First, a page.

LITTLE ROCK, AR — Two separate medical marijuana initiative campaigns aimed at the November 2014 ballot are underway in Arkansas. A similar effort to legalize medical marijuana failed in 2012, but came surprisingly close, winning 48.5% of the vote, and encouraging Arkansas activists to try again.
On Wednesday, Arkansas Secretary of State Dustin McDaniel (D) approved the language for one of the initiatives, meaning organizers can now begin the signature gathering phase, but rejected the language for the other, meaning campaigners will have to resubmit the proposal after addressing McDaniel’s concerns.
The initiative that was approved is sponsored by Arkansans for Responsible Medicine, and would allow patients with a doctors’ approval to use marijuana and purchase it through state-regulated dispensaries, but not grow their own.
David Crouch, a spokesman for the group, said home cultivation was removed because that provision caused the 2012 initiative to fail.
“There was a poll conducted after the election, and 15-20% of people that voted against the proposal last time said they would probably vote for it had it not been for the grow your own,” he told Arkansas Matters last month.
Arkansans for Responsible Medicine how has until next July to gather just more than 62,000 valid voter signatures to qualify for the November 2014 ballot. Crouch said the group will employ paid signature-gatherers and try to get past that hurdle in a hurry.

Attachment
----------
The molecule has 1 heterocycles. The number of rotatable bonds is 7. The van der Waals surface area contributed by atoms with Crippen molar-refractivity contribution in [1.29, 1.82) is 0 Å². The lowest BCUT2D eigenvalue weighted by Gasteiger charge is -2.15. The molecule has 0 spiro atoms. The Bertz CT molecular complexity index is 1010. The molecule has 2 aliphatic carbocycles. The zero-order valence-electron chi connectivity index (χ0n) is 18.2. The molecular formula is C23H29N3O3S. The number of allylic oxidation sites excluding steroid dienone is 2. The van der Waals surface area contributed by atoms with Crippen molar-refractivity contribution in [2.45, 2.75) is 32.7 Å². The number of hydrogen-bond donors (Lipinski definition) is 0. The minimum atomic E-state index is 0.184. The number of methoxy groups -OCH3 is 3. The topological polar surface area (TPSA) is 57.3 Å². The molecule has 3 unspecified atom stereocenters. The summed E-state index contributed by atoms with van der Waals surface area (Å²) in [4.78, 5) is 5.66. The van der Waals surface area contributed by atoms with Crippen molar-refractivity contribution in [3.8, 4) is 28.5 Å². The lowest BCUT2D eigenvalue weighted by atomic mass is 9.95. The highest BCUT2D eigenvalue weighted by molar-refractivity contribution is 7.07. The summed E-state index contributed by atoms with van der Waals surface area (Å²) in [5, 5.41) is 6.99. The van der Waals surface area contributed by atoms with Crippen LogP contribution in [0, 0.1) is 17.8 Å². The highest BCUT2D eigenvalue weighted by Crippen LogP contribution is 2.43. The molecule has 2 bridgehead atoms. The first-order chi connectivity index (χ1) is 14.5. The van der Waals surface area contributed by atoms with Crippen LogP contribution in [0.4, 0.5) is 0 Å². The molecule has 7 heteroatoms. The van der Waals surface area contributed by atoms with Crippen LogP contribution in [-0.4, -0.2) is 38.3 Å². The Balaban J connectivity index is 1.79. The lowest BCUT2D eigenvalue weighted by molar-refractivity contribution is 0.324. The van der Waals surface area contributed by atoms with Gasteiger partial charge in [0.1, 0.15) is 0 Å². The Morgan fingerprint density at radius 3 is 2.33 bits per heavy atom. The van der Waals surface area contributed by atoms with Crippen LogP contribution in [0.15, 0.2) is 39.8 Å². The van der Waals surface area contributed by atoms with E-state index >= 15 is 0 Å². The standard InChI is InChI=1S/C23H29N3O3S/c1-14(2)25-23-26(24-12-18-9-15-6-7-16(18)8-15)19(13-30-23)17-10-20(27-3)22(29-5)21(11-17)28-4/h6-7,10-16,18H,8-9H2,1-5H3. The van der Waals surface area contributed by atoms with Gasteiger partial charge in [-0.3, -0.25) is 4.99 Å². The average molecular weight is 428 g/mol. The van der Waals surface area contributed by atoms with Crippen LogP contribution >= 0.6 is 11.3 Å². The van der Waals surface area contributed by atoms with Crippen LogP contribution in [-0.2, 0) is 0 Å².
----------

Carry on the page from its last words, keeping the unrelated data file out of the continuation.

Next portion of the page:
“We want to collect our signatures in a hurry and then we can use our people for the campaign and not worry about collecting signatures for a year and a half,” Crouch told Arkansas Matters Wednesday.
Meanwhile, a second initiative campaign led by Arkansans for Compassionate Care, which would allow patients to grow their own in limited circumstances, must resubmit its ballot title and language and be approved before it can begin signature gathering.
A spokesperson for the group said it will make the ballot and, this time, it will win.
Melissa Fults with Arkansans for Compassionate Care says she is not concerned with the possibility of two marijuana proposals on the ballot in 2014.
“I think that we will stand out,” said Melissa Fults. “Like last time we will be on the ballot, only this time I think we will definitely succeed and it will be passed and the people in Arkansas that desperately need this medicine will have it.”